Xylitol prevents tooth decay

  • 15 Sep 2016
  • Reading time 3 mins
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Xylitol kills tooth rotting bacteria, preventing cavities, shows definitive study in the Archives of Oral Biology.

Xylitol, which is the principle sugar found in plums, cherries and most berries, has been shown to effectively prevent tooth decay by acting as an antibacterial agent against organisms that cause cavities.

Bacteria that feed off xylitol become unable to stick to teeth and cause rotting. This recent study in the Archives of Oral Biology is considered definitive because it simulated all the conditions of the mouth and showed that a small amount of xylitol added to saliva dramatically reduced levels of tooth rotting bacteria. Previous studies have reported benefit from xylitol chewing gum or lozenges used in school-age children with permanent teeth. Also, a study published in the Archives of Pediatric and Adolescent Medicine in July, gave young children age 9 to 15 months a xylitol syrup two or three times a day, versus placebo over a ten month period. The incidence of tooth decay was more than halved. “Our results suggest that exposure to xylitol (8 grams per day) in a twice-daily topical oral syrup during primary tooth eruption could prevent up to 70 percent of decayed teeth,” the authors write.

“Dividing the 8 grams into three doses did not increase the effectiveness of the treatment. These results provide evidence for the first time (to our knowledge) that xylitol is effective for the prevention of decay in primary teeth of toddlers.”

However, this recent study suggests that you need much less for a bacteria reducing effect - perhaps one 5 gram serving a day. Xylitol contains 40 per cent less calories than conventional sugar, is sweeter than most other sugar substitutes but unlike artificial sweeteners such as aspartame or saccharin and it doesn’t contain any unnatural chemicals or have an unwanted aftertaste. Xylitol is also excellent because it has a very low GL compared to regular sugar or fructose. You’d have to eat nine whole spoons of xylitol to achieve the same effect on your blood sugar as just one spoon of regular sugar. It has half the glycemic load (GL) of fructose (the sugar found in fruit) and tastes as good as sugar, unlike some natural sugar alternatives such as stevia, which I find taste strange. On top of all this, it has none of the tooth decaying downsides of sugar. Unlike normal white sugar however, xylitol is metabolised differently in your body and won’t raise your blood sugar levels in the same way.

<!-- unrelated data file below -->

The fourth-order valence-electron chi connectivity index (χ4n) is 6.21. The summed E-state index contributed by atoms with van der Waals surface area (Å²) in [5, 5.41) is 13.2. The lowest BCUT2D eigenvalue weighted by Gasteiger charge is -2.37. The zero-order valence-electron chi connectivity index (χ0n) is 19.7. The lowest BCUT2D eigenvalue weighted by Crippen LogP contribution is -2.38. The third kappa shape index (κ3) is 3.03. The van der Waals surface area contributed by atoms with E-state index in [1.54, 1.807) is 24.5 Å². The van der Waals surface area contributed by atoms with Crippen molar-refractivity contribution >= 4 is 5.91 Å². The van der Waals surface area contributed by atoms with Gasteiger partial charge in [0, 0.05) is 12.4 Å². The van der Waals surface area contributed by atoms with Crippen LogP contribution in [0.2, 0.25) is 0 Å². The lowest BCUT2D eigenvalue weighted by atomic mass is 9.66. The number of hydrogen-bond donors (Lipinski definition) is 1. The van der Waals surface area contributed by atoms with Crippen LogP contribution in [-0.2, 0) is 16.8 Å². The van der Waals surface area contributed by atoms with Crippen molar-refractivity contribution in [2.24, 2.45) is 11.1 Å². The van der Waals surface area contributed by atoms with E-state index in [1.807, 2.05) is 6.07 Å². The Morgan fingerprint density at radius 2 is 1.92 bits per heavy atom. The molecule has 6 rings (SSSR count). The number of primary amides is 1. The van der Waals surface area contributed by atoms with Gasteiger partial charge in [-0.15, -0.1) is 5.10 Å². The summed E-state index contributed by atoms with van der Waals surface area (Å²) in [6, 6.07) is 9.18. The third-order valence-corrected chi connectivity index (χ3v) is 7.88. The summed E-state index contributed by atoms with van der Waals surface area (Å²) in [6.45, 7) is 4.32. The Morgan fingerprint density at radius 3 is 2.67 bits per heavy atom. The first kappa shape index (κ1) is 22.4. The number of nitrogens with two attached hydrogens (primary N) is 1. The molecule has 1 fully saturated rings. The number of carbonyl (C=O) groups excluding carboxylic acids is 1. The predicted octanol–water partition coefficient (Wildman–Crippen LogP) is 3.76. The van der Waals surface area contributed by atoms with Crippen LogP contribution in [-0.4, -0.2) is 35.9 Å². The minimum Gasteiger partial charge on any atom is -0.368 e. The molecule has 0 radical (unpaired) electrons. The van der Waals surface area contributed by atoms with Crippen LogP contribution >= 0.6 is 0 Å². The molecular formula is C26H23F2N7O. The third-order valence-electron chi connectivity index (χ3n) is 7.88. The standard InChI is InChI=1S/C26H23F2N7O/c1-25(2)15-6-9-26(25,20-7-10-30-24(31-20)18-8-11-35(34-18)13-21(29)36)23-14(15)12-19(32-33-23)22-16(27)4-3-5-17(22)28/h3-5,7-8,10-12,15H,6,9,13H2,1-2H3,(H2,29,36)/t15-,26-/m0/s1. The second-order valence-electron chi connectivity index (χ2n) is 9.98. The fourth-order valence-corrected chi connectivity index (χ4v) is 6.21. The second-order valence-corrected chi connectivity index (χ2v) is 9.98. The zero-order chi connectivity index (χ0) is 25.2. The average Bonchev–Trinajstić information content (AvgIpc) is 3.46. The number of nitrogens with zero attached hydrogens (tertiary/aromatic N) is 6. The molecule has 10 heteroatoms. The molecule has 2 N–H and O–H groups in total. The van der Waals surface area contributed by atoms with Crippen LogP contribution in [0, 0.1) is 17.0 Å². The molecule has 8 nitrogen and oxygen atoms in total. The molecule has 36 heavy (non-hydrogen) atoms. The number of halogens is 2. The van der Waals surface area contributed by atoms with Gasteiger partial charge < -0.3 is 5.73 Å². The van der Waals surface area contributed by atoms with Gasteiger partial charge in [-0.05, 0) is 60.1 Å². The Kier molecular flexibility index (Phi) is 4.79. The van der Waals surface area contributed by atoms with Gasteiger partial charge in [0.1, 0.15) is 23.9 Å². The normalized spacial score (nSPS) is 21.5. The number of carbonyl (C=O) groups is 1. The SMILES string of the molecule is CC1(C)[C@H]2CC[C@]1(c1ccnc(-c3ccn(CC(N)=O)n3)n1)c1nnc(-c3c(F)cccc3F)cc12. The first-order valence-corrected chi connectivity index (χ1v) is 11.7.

Its low glycemic load (GL) of 2 won’t give you those big highs and lows – which can cause weight gain and unstable energy that you get from sugar.

Guilt Free Sweet Treats

You can eat xylitol just as you would regular sugar. I sometimes sprinkle a little over berries and add it to drinks. And unlike other sweeteners which break down with heat, xylitol can be used for cooking. Use it in almost any recipe that calls for sugar (the substitution is 1:1). It’s a great guilt-free sweetener for cereals, baking and puddings. But since yeast cannot metabolise it, it is not recommended for yeast bread recipes.

We’ve got a lot of delicious low-GL desserts that use xylitol in the Low GL Diet Cookbook and Food Glorious Food.

A good value for money brand is Xylitol Sachets  (50 x 5g). Each sachet gives 5 grams of xylitol, which is only 0.5GLs. Adding that to a drink, for example, and swish around the mouth, would expose bacteria to its effects.